Dancer Health
After doing yoga poses before class, Lauren Giordano Curran likes to warm up with her students. Photo by Caitlin Hargett, courtesy of Giordano Dance

While teaching jazz at Gus Giordano Dance, sometimes Lauren Giordano Curran forgets she's not a student. “You have to listen to your body. I have to know I can't do a full-out battement because I'm going to tear my hamstring," she says. “Teachers forget that and go right into it, and you find yourself, like, 'Ooh that didn't feel right. I shouldn't have done that.'"

Some dancers who retire from performing are surprised that teaching can be even more stressful on their bodies. “You're stopping and starting, jumping out of nowhere, not doing things on both sides," says Clarice Marshall, who teaches Pilates, injury prevention and Gyrotonic for dancers and company ballet class at Mark Morris Dance Group. “In a dance career, if you're lucky enough to be employed by a major company, your job is to take care of yourself. You have the time to go to class and work on things during the day." As a teacher, that isn't always an option. If you're devoting your full attention to students during class, it's important to make time to warm yourself up beforehand.

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Dance News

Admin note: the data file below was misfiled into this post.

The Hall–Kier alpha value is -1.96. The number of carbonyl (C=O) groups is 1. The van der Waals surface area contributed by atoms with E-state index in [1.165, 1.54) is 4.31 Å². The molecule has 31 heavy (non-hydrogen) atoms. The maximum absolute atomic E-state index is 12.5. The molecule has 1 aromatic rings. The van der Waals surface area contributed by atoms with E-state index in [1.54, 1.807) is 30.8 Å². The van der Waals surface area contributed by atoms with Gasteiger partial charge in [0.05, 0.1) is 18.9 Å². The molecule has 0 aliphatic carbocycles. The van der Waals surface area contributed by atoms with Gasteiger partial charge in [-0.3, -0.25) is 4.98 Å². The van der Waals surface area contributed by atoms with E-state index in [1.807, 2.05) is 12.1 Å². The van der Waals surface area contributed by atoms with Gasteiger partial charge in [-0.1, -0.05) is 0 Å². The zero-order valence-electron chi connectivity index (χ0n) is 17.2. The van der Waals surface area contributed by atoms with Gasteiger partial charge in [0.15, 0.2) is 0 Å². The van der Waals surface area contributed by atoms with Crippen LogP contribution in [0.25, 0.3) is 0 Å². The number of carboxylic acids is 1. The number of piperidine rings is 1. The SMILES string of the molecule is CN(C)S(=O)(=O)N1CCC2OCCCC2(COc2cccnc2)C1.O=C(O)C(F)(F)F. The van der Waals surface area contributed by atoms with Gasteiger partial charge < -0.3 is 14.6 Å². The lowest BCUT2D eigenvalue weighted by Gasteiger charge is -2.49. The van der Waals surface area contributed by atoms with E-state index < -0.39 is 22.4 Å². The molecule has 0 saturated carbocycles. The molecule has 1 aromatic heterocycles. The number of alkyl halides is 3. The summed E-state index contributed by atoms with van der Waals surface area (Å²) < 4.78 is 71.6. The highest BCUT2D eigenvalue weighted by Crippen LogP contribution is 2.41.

After doing yoga poses before class, Lauren Giordano Curran likes to warm up with her students.

In our April issue’s Health column we asked four teachers what their personal warm-up practices were. Here’s what jazz teacher Lauren Giordano Curran had to say.

Lauren Giordano Curran

Specializes in jazz for students of all ages at Gus Giordano Dance

Age: in her 20s

Before class I do basic back-opening, spine-strengthening yoga poses like cat-cow and thread the needle, just to relax the side of my face on the floor and find an opening on the front side body and the back. I also do eagle pose or sometimes just eagle arms. I’ll round over and gaze up at the ceiling for a few moments. I feel so much release.

Then I’ll warm up with the kids as much as I can. I’ll make sure to get my heart rate up within the first five to seven minutes. Then by the end of the warm-up—half hour, 45 minutes—we’re all dripping sweat and ready to go across the floor. Once they’ve memorized the warm-up, I spend more time walking around the room, observing and correcting, so I’ll give myself the warm-up before class. It includes contractions and releases, isolations, cardio—like jumping jacks—pliés, tendus, dégagés, ronds de jambe and stretching.

Photo by Caitlin Hargett, courtesy of Giordano Dance

For more warm-up ideas, subscribe to Dance Teacher.

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